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First Look Review - TRAIN TO ZAKOPANÉ

TRAIN TO ZAKOPANÉ review
On a train journey in 1928 Poland, a Jewish man finds himself falling for a bigoted woman.







Review by Benjamin Poole

Directed by: Henry Jaglom

Starring: Tanna Frederick, Mike Falkow, Kelly De Sarla, Jeff Elam

TRAIN TO ZAKOPANÉ poster

“Hath not a Jew eyes? Hath not a Jew hands, organs, dimensions, senses, affections, passions?... If you tickle us, do we not laugh? ... If you prick us, do we not bleed?”; William Shakespeare there (via fictional usurer Shylock in the play The Merchant of Venice) outlining the absurdity of anti-Semitism circa the 16th-century. Ages and ages ago that was, yet still prejudices surrounding our Hasidic brethren linger (just ask Jeremy Corbyn, supposed endorser of sectarian vandalism, commenting positively on an urban mural that had all the racial subtlety of a 1940s Tom and Jerry cartoon and getting himself in hot water). The Jewish people, perennial scapegoats since the second millennium BCE, blamed for everything from the death of Christ to 9/11. But who do you blame, though? Which ethno-religious or cultural set do you believe are personally responsible for your economic status and position in society? What particular ethnological phantom do you feel threatened by? In Britain it’s hard to keep up with who the hegemony has taken against. It used to be simple - we’d just blame people with darker skin for taking our jobs or whatever. Then I remember there was a little phase where we all had it in for the Poles, coming over here and building stuff. Then the Muslims (which essentially meant anyone with the skin tone indigenous to South Asia). Now post-Brexit I think we just hate everyone. It is exhausting and deeply sad.

TRAIN TO ZAKOPANÉ

In writer/director Henry Jaglom’s film, which is based on his play of the same name, Train to Zakopané, we are in Poland circa 1928, a simmering czajnik of suspicion, even before the Third Reich (I remember my grandfather, a native Pole, telling me that around this time it was common for young Catholic children to told by parents to shun their Jewish playmates). Following the film’s theatrical roots, the action is restricted to singular locations, with the first act taking place on the carriage of a (metaphorical: moving forward on pre-destined routes) train, wherein several people share an evening, only problem is that one of them is a Jew, a genealogical group which the others are deeply mistrustful of - yikes! In the earlier stages, the hybrid of cinematic presentation and theatrical models give the film the sort of Brechtian resonance of early Dogme; we are supposed to think, not feel. And so, characters archly speak in positive terms about rotters like Mussolini, while having a pop at the Jews, who, with their ‘crafty Jewish thinking… always come up with something’: irony alert! Probably best for Semyon (Mike Falkow) to keep schtum about his heritage then, especially as he has the hots for pretty but daft racist Katia (Tanna Frederick) …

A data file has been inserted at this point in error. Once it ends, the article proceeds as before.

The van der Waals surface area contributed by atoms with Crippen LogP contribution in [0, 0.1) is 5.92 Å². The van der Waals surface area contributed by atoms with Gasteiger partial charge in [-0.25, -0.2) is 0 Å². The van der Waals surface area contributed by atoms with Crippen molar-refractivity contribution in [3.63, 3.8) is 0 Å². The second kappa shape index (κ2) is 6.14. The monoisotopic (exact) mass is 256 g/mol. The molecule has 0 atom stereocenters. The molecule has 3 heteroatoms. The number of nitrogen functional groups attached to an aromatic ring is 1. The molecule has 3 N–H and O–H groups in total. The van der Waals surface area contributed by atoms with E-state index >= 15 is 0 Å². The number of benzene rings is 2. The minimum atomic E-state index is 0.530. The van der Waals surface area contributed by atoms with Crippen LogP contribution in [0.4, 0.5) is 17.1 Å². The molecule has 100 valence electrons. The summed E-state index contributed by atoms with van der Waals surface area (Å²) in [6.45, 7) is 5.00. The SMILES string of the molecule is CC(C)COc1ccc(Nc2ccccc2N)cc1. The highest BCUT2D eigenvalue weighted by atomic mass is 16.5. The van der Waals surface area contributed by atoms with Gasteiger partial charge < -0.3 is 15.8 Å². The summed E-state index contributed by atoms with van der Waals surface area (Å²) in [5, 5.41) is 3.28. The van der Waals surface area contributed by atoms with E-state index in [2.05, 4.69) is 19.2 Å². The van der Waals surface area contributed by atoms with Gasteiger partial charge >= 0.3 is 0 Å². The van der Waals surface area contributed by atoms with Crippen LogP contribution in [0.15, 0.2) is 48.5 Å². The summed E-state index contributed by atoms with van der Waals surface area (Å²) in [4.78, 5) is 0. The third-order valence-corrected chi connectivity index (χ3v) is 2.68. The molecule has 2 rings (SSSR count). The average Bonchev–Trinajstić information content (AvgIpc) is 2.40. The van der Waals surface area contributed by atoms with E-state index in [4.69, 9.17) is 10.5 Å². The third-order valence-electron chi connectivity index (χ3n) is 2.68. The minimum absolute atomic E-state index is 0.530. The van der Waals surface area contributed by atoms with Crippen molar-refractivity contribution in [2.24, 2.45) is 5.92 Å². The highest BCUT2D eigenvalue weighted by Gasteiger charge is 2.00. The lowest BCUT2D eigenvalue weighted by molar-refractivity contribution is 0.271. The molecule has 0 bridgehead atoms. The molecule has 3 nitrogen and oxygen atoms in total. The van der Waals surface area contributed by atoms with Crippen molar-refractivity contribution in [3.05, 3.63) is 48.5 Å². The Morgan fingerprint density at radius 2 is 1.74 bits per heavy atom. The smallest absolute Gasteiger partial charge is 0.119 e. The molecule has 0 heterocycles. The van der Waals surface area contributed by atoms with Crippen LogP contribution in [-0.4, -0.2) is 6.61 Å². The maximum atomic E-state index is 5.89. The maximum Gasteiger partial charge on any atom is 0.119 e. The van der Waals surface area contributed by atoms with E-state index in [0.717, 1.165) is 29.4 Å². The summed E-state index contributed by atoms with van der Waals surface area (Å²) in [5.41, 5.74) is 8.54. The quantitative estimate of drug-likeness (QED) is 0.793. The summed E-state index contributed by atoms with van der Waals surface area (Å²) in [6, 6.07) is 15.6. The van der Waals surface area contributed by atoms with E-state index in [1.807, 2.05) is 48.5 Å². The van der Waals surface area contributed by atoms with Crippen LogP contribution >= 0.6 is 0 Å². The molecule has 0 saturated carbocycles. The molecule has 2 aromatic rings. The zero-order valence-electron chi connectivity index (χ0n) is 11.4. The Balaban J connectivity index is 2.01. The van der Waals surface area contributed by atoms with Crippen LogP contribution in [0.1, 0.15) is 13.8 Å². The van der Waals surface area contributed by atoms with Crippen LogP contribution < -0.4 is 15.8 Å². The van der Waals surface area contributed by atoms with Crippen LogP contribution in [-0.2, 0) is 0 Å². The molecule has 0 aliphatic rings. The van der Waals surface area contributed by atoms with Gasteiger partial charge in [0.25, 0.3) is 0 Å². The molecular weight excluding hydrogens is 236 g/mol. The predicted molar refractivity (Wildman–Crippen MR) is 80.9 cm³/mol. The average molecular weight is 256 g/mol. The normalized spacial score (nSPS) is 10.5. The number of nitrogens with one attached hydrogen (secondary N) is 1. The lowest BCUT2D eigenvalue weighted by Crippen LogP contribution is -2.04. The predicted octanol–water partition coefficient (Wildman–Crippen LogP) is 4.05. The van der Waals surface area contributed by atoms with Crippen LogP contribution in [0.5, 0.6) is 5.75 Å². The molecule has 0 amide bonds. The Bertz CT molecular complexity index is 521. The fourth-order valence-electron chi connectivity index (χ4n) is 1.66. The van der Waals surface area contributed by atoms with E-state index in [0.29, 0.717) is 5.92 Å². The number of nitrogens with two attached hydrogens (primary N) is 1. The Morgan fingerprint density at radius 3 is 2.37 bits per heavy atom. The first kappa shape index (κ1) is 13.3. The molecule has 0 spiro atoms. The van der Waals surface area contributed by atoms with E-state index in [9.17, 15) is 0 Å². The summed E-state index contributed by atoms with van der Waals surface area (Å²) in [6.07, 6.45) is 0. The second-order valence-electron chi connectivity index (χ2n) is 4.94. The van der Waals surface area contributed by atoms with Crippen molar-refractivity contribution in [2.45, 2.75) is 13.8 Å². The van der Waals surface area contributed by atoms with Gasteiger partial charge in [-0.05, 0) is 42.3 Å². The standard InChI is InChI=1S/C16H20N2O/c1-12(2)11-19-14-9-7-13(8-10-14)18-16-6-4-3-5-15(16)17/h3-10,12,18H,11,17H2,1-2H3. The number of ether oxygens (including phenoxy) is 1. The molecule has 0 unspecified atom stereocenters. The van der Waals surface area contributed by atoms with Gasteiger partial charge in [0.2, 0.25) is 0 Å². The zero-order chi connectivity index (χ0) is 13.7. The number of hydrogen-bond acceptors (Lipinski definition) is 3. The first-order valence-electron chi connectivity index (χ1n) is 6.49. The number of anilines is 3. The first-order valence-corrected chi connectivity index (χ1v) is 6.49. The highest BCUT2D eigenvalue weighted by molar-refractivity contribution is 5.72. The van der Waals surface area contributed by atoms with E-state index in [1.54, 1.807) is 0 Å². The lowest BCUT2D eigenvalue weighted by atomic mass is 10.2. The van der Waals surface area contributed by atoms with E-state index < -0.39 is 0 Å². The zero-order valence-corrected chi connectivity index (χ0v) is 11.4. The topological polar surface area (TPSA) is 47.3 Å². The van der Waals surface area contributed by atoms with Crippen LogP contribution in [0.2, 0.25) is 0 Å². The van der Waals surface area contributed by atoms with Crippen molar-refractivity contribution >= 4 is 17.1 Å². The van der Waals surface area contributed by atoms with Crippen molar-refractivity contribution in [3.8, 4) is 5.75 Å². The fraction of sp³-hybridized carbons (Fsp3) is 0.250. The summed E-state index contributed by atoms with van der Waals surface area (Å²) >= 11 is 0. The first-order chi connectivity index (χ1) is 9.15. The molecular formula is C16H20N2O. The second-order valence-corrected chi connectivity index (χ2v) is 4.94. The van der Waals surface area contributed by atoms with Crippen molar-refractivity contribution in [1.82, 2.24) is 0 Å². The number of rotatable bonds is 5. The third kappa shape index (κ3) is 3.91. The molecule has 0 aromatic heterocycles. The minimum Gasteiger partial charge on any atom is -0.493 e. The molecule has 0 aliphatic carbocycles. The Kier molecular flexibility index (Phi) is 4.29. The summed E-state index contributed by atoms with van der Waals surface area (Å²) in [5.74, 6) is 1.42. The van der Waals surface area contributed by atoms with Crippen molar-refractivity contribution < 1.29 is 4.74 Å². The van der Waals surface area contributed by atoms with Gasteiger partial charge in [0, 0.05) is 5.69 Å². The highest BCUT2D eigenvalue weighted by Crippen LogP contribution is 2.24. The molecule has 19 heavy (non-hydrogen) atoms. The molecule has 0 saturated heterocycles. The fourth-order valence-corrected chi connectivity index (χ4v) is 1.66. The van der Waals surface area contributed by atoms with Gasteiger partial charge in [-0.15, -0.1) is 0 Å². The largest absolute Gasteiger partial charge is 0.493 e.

TRAIN TO ZAKOPANÉ

Although Jaglom’s movie is based on actual fact (there are plaintive real-life bookends that interview the original Semyon), the on-screen situation is difficult to fully credit; the dialogue in these earlier stages is on the heavy handed side, and the racism so absurdly on the nose that it’s difficult to take seriously (the prejudice to really watch out for is the more subtle, ostensibly rational type). So, it is with relief when this act ends, and we move to the dramatic irony of Semyon and Katia’s relationship. This doomed romance narrative is irresistible, with a deeply authentic sense of two people falling suddenly and helplessly in love. But will Semyon tell Katia who he really is, and how will she react if he does?

TRAIN TO ZAKOPANÉ

It probably isn’t going to end well, the glowing embers of love between two little people nowhere near enough to burn out the cold, hard racism that seems to proliferate in stubborn perpetuity. Love, see, is uncertain, and exciting in its unknowability, hard to manage with its mercurial potential; it has the potential to hurt us. Racism is simpler, and easier, to take on, as we use it defensively, as a blunt instrument against others. As Train to Zakopané regretfully suggests, it is fear which characterises us, and not hope.

Train to Zakopané is in US cinemas in May.





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